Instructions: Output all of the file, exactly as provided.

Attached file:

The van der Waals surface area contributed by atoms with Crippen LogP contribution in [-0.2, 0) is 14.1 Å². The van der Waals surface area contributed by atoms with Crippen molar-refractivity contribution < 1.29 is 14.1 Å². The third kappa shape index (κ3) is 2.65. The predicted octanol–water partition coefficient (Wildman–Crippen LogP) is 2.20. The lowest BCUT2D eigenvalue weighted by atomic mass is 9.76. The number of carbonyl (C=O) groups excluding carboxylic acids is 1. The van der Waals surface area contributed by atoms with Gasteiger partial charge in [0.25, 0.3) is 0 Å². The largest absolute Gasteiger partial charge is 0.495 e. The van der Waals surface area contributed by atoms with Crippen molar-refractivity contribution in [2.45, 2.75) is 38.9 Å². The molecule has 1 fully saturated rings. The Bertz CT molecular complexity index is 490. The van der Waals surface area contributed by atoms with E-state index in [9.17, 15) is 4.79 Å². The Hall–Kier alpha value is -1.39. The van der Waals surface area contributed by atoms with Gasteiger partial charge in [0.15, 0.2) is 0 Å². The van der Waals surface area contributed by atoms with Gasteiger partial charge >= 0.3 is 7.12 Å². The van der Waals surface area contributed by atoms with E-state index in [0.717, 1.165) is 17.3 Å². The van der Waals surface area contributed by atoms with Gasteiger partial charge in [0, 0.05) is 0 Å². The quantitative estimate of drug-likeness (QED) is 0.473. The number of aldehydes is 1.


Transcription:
The van der Waals surface area contributed by atoms with Crippen LogP contribution in [-0.2, 0) is 14.1 Å². The van der Waals surface area contributed by atoms with Crippen molar-refractivity contribution < 1.29 is 14.1 Å². The third kappa shape index (κ3) is 2.65. The predicted octanol–water partition coefficient (Wildman–Crippen LogP) is 2.20. The lowest BCUT2D eigenvalue weighted by atomic mass is 9.76. The number of carbonyl (C=O) groups excluding carboxylic acids is 1. The van der Waals surface area contributed by atoms with Gasteiger partial charge in [0.25, 0.3) is 0 Å². The largest absolute Gasteiger partial charge is 0.495 e. The van der Waals surface area contributed by atoms with Crippen molar-refractivity contribution in [2.45, 2.75) is 38.9 Å². The molecule has 1 fully saturated rings. The Bertz CT molecular complexity index is 490. The van der Waals surface area contributed by atoms with E-state index in [9.17, 15) is 4.79 Å². The Hall–Kier alpha value is -1.39. The van der Waals surface area contributed by atoms with Gasteiger partial charge in [0.15, 0.2) is 0 Å². The van der Waals surface area contributed by atoms with Gasteiger partial charge >= 0.3 is 7.12 Å². The van der Waals surface area contributed by atoms with E-state index in [0.717, 1.165) is 17.3 Å². The van der Waals surface area contributed by atoms with Gasteiger partial charge in [0, 0.05) is 0 Å². The quantitative estimate of drug-likeness (QED) is 0.473. The number of aldehydes is 1.